If you are struggling to pay your mortgage and are concerned that the bank may want to start foreclosure proceedings, you may be considering a short sale of your home.  If this is the case, then one of the most important things you can do is to communicate with your lender.  It is important to be upfront with the lender so that they know you are honestly trying to pay what you owe them the best that you can.

Professionals that can Help

Contact an accountant, an attorney, and most importantly, a realtor.   An accountant can help you piece together your actual financial situation so that you can determine whether you qualify to proceed with a shot sale.  An attorney can help you through the legal issues connected with foreclosures and short sales.  A realtor will be invaluable in helping you set a fair market price for the home, in locating a buyer, in negotiating with the lender, and in handling the paperwork that is required.

Documentation You May Have to Provide

  • Letter of Authorization.  Because there a short sale will involve quite a few different people, it is important that communication is open and that pertinent information can be shared.  Before your bank will share personal information, they must receive a letter of authorization from you.  This letter should include your name, contact information, the property address, the account number of the loan, the date, and the name and contact information for your realtor.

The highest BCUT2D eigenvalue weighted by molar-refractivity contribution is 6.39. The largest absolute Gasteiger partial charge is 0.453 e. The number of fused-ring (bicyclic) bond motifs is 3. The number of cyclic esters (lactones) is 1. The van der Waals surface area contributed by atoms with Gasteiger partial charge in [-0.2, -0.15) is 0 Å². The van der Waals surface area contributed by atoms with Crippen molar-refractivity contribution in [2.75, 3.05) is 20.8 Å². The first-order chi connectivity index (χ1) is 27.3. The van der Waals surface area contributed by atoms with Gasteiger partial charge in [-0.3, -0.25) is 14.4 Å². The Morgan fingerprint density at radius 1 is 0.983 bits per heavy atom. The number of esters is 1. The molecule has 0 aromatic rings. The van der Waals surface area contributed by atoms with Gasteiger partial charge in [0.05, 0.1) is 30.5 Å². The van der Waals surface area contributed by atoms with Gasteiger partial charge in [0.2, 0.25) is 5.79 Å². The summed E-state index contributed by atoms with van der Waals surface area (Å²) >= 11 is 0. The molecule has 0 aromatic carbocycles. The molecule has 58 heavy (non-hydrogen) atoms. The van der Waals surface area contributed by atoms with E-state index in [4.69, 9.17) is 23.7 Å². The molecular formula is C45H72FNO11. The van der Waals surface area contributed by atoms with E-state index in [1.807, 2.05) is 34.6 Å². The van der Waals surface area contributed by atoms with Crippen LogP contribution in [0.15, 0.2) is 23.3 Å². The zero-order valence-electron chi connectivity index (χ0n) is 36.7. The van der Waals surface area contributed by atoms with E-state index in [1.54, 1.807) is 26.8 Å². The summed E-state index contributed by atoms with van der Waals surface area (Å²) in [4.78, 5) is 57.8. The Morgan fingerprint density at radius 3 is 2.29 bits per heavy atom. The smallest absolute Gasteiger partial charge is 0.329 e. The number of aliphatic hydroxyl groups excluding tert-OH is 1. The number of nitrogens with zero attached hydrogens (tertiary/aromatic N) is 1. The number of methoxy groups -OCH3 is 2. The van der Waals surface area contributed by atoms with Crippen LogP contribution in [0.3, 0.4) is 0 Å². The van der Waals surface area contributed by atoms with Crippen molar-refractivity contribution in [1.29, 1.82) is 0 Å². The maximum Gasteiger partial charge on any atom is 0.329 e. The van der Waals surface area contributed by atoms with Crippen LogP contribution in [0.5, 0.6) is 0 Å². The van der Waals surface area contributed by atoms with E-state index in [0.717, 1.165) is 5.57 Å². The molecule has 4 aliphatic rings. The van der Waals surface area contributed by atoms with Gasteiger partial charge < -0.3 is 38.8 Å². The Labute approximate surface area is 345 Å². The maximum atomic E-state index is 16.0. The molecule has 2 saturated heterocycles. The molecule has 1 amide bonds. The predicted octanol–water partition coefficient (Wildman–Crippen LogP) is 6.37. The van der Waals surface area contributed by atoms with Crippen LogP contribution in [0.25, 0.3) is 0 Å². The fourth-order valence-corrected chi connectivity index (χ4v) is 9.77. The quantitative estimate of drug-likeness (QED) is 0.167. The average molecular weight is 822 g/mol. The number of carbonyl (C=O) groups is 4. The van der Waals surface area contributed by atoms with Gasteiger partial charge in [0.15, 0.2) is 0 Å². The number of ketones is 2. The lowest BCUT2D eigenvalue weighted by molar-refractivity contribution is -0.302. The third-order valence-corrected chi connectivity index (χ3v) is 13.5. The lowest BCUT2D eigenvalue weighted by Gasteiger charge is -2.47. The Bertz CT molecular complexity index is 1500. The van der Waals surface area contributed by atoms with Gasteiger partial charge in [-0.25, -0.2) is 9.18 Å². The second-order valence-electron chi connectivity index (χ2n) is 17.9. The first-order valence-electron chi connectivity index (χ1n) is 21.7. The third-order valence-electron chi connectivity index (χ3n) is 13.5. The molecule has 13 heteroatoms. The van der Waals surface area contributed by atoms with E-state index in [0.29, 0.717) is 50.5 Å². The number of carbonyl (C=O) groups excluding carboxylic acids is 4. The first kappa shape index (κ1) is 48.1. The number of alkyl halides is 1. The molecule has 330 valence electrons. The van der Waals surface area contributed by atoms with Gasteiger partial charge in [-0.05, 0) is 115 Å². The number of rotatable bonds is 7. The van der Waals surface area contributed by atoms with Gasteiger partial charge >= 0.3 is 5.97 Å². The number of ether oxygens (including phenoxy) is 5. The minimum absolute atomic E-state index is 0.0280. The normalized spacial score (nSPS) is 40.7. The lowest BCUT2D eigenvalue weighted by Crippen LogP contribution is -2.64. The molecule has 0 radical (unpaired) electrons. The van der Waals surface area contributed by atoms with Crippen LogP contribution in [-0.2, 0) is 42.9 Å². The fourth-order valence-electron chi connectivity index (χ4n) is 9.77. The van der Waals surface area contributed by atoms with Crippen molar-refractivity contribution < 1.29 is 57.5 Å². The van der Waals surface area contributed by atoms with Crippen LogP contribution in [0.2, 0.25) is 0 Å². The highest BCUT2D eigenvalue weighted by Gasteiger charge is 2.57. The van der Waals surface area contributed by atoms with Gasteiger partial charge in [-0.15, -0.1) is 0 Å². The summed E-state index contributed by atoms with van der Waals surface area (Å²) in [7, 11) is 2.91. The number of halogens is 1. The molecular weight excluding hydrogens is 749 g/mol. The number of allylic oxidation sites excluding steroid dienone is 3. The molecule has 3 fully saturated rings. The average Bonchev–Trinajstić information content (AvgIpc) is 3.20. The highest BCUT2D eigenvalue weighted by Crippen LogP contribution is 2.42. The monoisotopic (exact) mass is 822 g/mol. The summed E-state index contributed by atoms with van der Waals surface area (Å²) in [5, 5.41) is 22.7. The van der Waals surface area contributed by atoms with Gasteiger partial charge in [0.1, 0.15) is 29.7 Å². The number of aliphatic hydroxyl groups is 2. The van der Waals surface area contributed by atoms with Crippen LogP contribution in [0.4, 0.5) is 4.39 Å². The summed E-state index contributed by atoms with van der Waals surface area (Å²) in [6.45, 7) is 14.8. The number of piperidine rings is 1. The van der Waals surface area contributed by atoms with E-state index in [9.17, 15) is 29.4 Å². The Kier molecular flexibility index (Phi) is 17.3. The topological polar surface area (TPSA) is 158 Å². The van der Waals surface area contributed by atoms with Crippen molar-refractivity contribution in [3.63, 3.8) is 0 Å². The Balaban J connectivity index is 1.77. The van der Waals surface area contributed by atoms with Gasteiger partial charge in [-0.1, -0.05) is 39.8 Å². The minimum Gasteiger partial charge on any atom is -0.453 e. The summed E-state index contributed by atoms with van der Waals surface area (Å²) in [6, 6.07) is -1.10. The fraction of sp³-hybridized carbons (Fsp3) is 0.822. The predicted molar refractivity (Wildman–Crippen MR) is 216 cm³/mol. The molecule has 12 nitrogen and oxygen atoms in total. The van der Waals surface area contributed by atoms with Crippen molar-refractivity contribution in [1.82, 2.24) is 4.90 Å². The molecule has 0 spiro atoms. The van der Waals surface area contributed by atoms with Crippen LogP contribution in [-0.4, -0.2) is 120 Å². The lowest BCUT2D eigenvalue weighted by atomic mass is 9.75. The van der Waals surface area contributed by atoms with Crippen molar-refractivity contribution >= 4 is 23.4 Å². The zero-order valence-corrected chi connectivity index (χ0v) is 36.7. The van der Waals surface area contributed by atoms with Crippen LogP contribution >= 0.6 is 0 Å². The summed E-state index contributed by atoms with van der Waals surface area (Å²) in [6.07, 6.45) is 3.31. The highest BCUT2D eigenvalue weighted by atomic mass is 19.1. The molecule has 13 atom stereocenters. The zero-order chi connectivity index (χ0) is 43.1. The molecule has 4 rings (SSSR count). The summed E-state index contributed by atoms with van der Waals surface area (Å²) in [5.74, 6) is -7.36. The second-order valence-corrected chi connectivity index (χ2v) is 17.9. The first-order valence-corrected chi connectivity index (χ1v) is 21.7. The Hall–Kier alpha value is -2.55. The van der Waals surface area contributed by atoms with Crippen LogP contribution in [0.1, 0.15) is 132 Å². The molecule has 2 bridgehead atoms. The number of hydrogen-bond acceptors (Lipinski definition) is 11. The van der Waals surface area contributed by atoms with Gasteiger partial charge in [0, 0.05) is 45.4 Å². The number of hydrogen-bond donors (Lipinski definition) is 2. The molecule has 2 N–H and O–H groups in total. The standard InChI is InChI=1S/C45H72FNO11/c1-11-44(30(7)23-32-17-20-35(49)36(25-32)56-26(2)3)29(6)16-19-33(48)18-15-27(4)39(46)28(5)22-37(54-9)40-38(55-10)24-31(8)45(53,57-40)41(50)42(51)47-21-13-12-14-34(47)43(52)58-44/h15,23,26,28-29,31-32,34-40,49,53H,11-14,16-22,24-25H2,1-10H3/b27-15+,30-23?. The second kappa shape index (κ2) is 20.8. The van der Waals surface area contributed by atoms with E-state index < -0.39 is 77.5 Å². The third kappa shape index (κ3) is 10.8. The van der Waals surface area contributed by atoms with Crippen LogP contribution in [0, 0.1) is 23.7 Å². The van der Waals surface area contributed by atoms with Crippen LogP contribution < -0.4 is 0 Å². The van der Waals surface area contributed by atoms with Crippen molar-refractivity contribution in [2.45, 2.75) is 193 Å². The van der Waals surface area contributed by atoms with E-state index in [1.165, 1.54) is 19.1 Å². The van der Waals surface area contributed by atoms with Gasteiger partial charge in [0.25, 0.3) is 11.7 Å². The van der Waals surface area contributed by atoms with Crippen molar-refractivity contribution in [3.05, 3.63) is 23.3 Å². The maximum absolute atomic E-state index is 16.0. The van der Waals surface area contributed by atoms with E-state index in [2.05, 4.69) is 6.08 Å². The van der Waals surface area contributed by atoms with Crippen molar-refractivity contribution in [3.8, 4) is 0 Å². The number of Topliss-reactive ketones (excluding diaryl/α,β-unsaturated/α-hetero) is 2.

• Proof of Income and Financial Statement.  Because hardship must be proven, your lender will require you to fully disclose your income and expenses.  You will need such documents as paystubs, W-2 forms, tax returns, bank statements, investment information, savings, the amount of cash you have on hand, and so forth.  In addition, you will need to provide evidence that you are struggling financially by including late bill statements, receipts from items you have pawned, and so forth.
  • Preliminary Net Sheet.  Your real estate agent can help you estimate the price you plan to charge when selling the home, as well as all of the expenses connected to the sale.  The statement should also include information regarding loan balances that are unpaid and any fees that have been charged by the lender.
  • CMA (Comparative Market Analysis.)  Particularly if the home market is not doing well in your area, it may be difficult for you to ask a price that will pay the full amount you owe on your loan.  A CMA report prepared by a competent real estate agent will show the prices being asked for homes like yours that are currently on the market, as well as similar homes that have been sold in the 6 months previous or are in the process of being sold but are not yet closed.  This information can prove to a lender the need for a lower asking price on your home.

After these first steps are taken, a buyer must be found and make an offer.  The bank must agree to begin the short sale process and the buyer must be approved.  The process could take 90 to 120 days, so it is important to remain patient.